Freedom of Speech and Rudeness

390 Words2 Pages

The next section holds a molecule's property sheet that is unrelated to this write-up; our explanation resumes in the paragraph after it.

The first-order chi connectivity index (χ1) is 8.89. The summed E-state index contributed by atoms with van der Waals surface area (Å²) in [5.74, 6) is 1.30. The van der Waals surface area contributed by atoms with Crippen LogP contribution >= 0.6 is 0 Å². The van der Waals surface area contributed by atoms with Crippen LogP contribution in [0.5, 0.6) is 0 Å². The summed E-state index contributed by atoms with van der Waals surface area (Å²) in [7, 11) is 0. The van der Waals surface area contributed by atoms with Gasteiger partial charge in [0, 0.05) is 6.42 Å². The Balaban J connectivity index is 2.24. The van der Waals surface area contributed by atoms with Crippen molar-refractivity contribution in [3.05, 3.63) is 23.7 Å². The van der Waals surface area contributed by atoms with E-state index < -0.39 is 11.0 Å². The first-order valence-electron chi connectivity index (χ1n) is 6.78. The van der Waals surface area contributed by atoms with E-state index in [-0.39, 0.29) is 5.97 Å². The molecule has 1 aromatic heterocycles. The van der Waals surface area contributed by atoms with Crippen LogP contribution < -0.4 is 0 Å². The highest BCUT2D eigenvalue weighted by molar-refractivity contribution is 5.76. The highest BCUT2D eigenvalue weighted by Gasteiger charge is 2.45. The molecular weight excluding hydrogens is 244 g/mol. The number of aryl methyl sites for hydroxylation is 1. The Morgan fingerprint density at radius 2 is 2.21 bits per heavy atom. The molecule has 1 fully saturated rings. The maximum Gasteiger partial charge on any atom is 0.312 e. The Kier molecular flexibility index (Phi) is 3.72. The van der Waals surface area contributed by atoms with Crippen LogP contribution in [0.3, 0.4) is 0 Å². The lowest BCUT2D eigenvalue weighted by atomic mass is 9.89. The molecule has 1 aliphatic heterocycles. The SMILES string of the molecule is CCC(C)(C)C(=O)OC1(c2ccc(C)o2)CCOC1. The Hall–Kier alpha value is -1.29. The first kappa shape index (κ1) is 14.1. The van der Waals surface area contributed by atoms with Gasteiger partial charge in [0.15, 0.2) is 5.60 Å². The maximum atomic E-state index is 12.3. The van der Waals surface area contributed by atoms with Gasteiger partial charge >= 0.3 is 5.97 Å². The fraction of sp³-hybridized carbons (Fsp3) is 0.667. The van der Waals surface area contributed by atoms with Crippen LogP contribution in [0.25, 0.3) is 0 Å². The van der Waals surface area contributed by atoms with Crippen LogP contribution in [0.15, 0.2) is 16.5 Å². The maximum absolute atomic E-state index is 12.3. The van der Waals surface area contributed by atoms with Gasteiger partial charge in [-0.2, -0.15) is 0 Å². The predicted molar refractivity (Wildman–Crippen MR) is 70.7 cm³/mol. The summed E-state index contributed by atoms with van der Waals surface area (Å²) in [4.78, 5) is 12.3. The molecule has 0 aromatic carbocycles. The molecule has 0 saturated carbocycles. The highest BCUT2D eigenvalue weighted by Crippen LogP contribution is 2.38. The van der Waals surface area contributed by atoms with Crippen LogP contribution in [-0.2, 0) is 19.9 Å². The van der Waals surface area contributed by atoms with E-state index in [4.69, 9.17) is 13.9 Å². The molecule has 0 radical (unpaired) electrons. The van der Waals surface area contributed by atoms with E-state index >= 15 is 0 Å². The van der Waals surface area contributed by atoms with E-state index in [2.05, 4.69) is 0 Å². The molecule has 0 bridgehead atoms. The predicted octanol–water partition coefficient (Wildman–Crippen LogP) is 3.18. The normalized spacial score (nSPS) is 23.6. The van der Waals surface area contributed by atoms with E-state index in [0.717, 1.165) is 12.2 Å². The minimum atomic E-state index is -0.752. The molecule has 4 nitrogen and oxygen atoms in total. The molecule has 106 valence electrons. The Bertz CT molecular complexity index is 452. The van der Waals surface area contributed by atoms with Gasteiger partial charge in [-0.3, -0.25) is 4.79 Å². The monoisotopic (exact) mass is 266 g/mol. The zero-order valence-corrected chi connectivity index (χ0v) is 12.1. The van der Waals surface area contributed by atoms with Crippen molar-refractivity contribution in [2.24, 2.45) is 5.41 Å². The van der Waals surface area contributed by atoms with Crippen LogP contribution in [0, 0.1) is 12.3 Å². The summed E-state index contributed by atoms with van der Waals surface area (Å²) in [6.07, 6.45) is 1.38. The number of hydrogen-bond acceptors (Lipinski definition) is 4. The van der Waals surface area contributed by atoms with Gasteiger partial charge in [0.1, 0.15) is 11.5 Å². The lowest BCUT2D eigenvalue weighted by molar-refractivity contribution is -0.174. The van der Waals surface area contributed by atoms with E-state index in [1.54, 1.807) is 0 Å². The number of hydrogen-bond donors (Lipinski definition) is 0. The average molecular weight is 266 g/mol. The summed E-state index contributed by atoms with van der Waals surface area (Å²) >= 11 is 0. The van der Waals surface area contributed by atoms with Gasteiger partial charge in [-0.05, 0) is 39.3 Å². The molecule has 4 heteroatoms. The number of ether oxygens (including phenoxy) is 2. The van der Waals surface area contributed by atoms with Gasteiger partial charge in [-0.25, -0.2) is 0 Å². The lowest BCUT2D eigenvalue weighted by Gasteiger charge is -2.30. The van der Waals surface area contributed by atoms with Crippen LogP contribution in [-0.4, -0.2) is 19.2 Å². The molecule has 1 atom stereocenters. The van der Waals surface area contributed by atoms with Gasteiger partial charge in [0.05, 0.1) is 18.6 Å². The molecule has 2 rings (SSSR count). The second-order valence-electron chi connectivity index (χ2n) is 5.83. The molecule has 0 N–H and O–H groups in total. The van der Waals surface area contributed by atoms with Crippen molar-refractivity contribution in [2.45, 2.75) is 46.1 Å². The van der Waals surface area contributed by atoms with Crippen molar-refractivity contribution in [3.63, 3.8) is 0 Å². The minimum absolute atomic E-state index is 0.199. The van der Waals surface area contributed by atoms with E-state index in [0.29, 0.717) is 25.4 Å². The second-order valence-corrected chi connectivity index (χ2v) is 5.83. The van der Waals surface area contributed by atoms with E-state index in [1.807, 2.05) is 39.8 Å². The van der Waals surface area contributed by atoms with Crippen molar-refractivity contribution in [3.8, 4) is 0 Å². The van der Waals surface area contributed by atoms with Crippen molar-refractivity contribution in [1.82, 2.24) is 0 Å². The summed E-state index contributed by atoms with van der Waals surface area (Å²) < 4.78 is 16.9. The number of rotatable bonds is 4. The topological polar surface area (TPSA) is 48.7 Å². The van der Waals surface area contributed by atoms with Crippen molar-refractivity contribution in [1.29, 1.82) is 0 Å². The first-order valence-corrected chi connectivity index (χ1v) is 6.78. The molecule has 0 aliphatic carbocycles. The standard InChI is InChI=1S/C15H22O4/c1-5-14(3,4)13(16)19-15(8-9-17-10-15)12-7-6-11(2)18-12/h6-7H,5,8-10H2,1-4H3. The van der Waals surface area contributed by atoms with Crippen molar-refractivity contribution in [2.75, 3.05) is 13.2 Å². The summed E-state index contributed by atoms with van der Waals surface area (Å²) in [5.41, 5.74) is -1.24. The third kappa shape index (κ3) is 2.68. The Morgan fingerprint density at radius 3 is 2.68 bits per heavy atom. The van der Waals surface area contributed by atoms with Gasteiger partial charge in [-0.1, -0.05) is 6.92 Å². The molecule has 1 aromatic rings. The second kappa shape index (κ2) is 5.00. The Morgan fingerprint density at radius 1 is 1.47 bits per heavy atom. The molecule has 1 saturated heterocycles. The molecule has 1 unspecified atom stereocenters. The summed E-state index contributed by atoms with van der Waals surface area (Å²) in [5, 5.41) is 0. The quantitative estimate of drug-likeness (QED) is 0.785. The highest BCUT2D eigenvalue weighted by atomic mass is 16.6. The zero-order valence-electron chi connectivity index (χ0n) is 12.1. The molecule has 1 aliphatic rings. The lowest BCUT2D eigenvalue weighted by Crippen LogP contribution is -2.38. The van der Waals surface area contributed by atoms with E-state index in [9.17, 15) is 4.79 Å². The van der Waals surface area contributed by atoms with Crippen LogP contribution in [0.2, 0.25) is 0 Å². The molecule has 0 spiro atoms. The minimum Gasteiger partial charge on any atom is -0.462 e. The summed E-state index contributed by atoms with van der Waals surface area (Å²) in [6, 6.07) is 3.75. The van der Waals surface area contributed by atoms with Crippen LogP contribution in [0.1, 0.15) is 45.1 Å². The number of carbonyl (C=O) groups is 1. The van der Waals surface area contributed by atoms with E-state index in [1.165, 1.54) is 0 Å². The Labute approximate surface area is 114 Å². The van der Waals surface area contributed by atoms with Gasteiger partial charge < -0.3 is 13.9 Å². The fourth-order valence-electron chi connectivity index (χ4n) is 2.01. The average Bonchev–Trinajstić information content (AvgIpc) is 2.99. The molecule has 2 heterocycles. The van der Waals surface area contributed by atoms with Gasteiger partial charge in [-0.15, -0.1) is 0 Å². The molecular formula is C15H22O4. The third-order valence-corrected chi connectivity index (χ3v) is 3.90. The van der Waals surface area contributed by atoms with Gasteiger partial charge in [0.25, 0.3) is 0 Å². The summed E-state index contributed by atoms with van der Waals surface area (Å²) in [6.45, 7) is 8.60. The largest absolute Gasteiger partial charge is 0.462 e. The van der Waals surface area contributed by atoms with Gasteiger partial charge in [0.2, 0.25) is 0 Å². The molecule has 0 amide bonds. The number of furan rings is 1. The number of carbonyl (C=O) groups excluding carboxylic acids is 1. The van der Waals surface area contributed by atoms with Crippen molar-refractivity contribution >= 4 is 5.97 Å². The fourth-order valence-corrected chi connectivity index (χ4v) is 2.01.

I’ve come to the conclusion that most people are confused about what “free speech” means. It seems as though rude people want to use it as a way to avoid the consequences of their rudeness. I think it’s time we realized what free speech really means — and I also think it’s time for more of us to stand up for public civility. We’ve become a rude and mean society, with many people believing that it’s acceptable to verbally trash others at will — and also believing that they’re being invaded upon if anyone calls them on the behaviour. Sometimes the rudeness is political. Sometimes it’s cultural or based in some form of “tribalism.” And other times, it’s just based on saying what feels good at the moment, for various emotional reasons. What’s missing is a sense of civility that we can all strive to live up to. We don’t all have to agree with each other. (In fact, we can strongly disagree.) We don’t even have to like each other. But we’re stuck living with one another — and we’d all be happier people and this would be a more pleasant society if we could learn to disagree without the hate and incivility that have become so common. As for free speech, let’s be clear about one thing. Free speech simply means that you have the right to say what you want without governments having the power to stop you or to punish you for what you say. There was a time when I was far more likely to get mixed up in arguments that weren’t very civil. They got me upset and angry. I had to reach the point that I wasn’t willing to be that person before I could step back from those arguments. It’s a saner way to live — learning that even if you disagree with others, maybe some things really are best left unsaid. Life is too short to waste it with anger and bitterness about disagreements of any kind. I think we all need to expect more civility from each other. In the war for civility, we first
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